Summary:

Deciphering the genetic architecture underlying population differentiation and adaptation is crucial for better understanding the process of ecological speciation. To reveal patterns of genome evolution across different stages of population divergence, we characterized genetic variation in three-spined sticklebacks using 66 whole genomes (15x coverage each) from geographically and ecologically distinct populations. This fish species has recently colonized freshwater habitats and undergone substantial and recurrent phenotypic divergence associated with their habitat. We have evaluated the relative importance of several types of genetic variation (SNPs, INDELs, CNVs, inversions and translocations) in the differentiation of genomes across populations and ecotypes. Structural variations cover a larger proportion of the genome than the ~10 million single nucleotide variants. Whereas the majority of variants are shared across several populations, we detect genomic regions of high differentiation between closely related populations. Lineage-specific genes and RNA genes often differ in copy number between individuals and between populations, suggesting a potential role of structural variation such as CNVs in ecological adaptations. We also investigate the relationship between CNVs and different categories of duplicate genes, and evaluate the molecular rates of gene evolution using interspecific data. Taken together, our findings demonstrate extensive genomic differentiation within only a few thousand generations and support a mechanism for the birth and death of new genes via duplication, highlighting the dynamic nature of genomes. Due to our population sampling design we are able to shed some light on the interplay of ecological and genomic features of populations during adaptive evolution and at different stages of ecological speciation.

Summary:

The biological impacts of climate change and the associated acidification of the surface ocean are intensely studied, with likely consequences for biodiversity and ecosystem functioning emerging as a consensus. However, evolutionary responses have only recently been considered. Marine microbes with short generation times and large population size are good candidates for testing the evolutionary potential to respond to ocean acidification. We used the globally important marine phytoplankton species Emiliania huxleyi for a 1000 generation selection experiment in elevated CO2 and found that adaptive evolution to ocean acidification is possible and likely fast enough to act on time scales relevant to climate change. Replicate populations selected under high CO2 consistently revealed higher fitness than control populations under ocean acidification conditions. To investigate whether such phenotypic convergence involves the same or different mutations, we exposed adapted populations to a novel environment where pleiotropic effects can serve as a proxy for divergent genetic bases of previous adaptation to high CO2. We identified divergent functional genetic bases in replicate high CO2 adapted but not in control populations. This indicates that many evolutionary trajectories to high CO2 adaptation are possible in E. huxleyi but also suggests that pleiotropy may constrain adaptation of natural E. huxleyi populations to ocean acidification. Our results highlight the urgent need to consider evolutionary processes when assessing the responses of marine microbes to future ocean conditions.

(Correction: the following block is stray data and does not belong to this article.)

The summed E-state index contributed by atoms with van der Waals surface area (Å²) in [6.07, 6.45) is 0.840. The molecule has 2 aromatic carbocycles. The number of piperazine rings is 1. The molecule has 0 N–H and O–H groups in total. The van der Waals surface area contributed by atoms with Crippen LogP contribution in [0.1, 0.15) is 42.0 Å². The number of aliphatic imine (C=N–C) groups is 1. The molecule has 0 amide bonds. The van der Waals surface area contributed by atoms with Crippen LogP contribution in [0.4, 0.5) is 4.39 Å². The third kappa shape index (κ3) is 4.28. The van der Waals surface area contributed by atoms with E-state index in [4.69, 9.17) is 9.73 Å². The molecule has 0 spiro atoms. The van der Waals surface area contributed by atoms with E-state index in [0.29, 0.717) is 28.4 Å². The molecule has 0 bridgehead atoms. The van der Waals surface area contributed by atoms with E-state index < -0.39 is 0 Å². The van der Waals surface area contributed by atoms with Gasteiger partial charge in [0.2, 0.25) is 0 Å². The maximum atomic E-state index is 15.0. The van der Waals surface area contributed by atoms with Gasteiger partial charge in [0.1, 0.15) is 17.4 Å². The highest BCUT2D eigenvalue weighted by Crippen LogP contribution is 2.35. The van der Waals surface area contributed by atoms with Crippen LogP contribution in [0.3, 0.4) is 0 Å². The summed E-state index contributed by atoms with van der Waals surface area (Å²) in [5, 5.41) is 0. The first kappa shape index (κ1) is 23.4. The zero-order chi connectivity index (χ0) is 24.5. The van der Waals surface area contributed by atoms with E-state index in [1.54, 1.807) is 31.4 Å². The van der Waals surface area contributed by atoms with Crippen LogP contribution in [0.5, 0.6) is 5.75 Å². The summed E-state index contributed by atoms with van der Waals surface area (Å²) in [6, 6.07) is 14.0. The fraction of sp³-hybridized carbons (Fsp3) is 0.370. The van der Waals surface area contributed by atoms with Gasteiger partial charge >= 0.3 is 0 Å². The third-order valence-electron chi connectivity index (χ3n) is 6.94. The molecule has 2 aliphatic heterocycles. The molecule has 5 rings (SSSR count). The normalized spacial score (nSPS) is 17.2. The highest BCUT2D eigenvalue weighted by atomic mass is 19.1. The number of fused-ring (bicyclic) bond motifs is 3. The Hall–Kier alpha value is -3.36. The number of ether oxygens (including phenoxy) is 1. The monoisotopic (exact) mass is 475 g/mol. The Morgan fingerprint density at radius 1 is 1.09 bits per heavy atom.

Contacts

Chairman: Octávio S. Paulo
Tel: 00 351 217500614 direct
Tel: 00 351 217500000 ext22359
Fax: 00 351 217500028
email: mail@eseb2013.com

Address

XIV Congress of the European Society for Evolutionary Biology

Organization Team
Department of Animal Biology (DBA)
Faculty of Sciences of the University of Lisbon
P-1749-016 Lisbon
Portugal

Website

Computational Biology & Population Genomics Group